Here are the three lead paragraphs in the 11/19/07 issue of The Oregonian,” Oregon’s statewide daily newspaper:
“Americans live in an era of 15-minute doctor’s appointments, and those minutes tick by quickly for patients who juggle myriad illnesses, medication schedules and diet restrictions.
So if you’re Jean Swank, in excruciating pain from diabetic neuropathy, unable to sleep and concerned about your asthma, which does your doctor hear about first? And what happens when you leave the doctor’s office and have no one to talk to about your health?
You could sign up for a six-week class at Oregon Health & Science University called “Living Well,” as Swank did. The program allows those who live each day in pain or discomfort to gather, talk freely about their chronic medical conditions and share tips for managing them — and research shows the classes reduce hospital trips and improve overall health.”
The headline for the article is “Chronic care helped by sense of community.”
Upon reading it the thought in my mind was: The gates open and the horses are out of the corral.”
Huh? I don’t get it, you say.
Well, what I’m dealing with is not pain and discomfort, but a massive dose of a malady called frustration. I’m frustrated with the fact that for some number of years (I’ll tie the number down more specifically after talking with Tom) the three of us have been shadow-boxing with what we now know to be Binswanger’s Disease. During those years, had we known what was happening, we could have–perhaps–taken some corrective steps and participated in some meaningful education programs and skills-development programs; communitized; felt the warmth of some ‘sense of community.’
Now the horses are out of the corral, however. Biff: The diagnosis. Bam: Best of luck to you all.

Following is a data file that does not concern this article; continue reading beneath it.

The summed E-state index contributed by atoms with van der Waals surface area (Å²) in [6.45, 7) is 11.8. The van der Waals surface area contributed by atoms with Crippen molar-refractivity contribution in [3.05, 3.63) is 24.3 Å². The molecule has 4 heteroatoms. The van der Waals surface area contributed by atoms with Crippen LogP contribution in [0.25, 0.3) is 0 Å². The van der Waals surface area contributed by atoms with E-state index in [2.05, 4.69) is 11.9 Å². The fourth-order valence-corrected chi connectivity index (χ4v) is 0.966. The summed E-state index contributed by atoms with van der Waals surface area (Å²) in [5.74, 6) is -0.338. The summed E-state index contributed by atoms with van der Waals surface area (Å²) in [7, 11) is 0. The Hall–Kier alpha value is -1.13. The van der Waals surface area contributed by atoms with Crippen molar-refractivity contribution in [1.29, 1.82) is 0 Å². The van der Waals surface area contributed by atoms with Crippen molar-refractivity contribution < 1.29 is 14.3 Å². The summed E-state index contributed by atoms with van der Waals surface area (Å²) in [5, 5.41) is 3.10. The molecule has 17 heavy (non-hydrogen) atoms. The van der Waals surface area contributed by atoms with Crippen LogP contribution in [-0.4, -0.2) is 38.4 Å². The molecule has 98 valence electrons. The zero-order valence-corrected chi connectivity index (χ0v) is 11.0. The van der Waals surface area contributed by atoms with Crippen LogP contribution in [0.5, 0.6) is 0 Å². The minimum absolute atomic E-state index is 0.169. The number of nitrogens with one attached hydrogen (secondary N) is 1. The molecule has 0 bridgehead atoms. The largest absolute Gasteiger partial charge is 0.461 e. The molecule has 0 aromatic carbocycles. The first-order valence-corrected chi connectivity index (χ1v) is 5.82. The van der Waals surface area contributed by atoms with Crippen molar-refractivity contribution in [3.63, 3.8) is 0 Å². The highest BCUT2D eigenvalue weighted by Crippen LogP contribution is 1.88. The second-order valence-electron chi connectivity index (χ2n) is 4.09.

Maybe I’m processing everything with a little too much cynicism, but I don’t think so. Somewhere, deep down inside, lurks this suspicion that we should have had a diagnosis some years ago; that there was sufficient diagnostic data being generated all along that the medical professionals could have analyzed and interpreted in order to give the patient’s family some “meat” to digest; some actionable information and intelligence. Something other than what we actually received, which was a dependable pattern of prescription management that produced a series of ups and downs; over-medicated; under-medicated.
Oh well, “Americans live in an era of 15-minute doctor’s appointments.”
Yet, there was one physician, about three years ago, who said: “Lee, you’ve got to rewire your brain.”
In retrospect, now that the horses are out of the corral, that directive nails it perfectly! Unfortunately, that recommendation was compartmentalized inside of a 15-minute office visit, and its significance self-extinguished. Almost.
Over the ensuing years, Tom and I talked around the subject of Lee rewiring her brain. It was often the final period to those conversations about her and something she would be doing that was worrying or troublesome.
“If she would only rewire her brain.”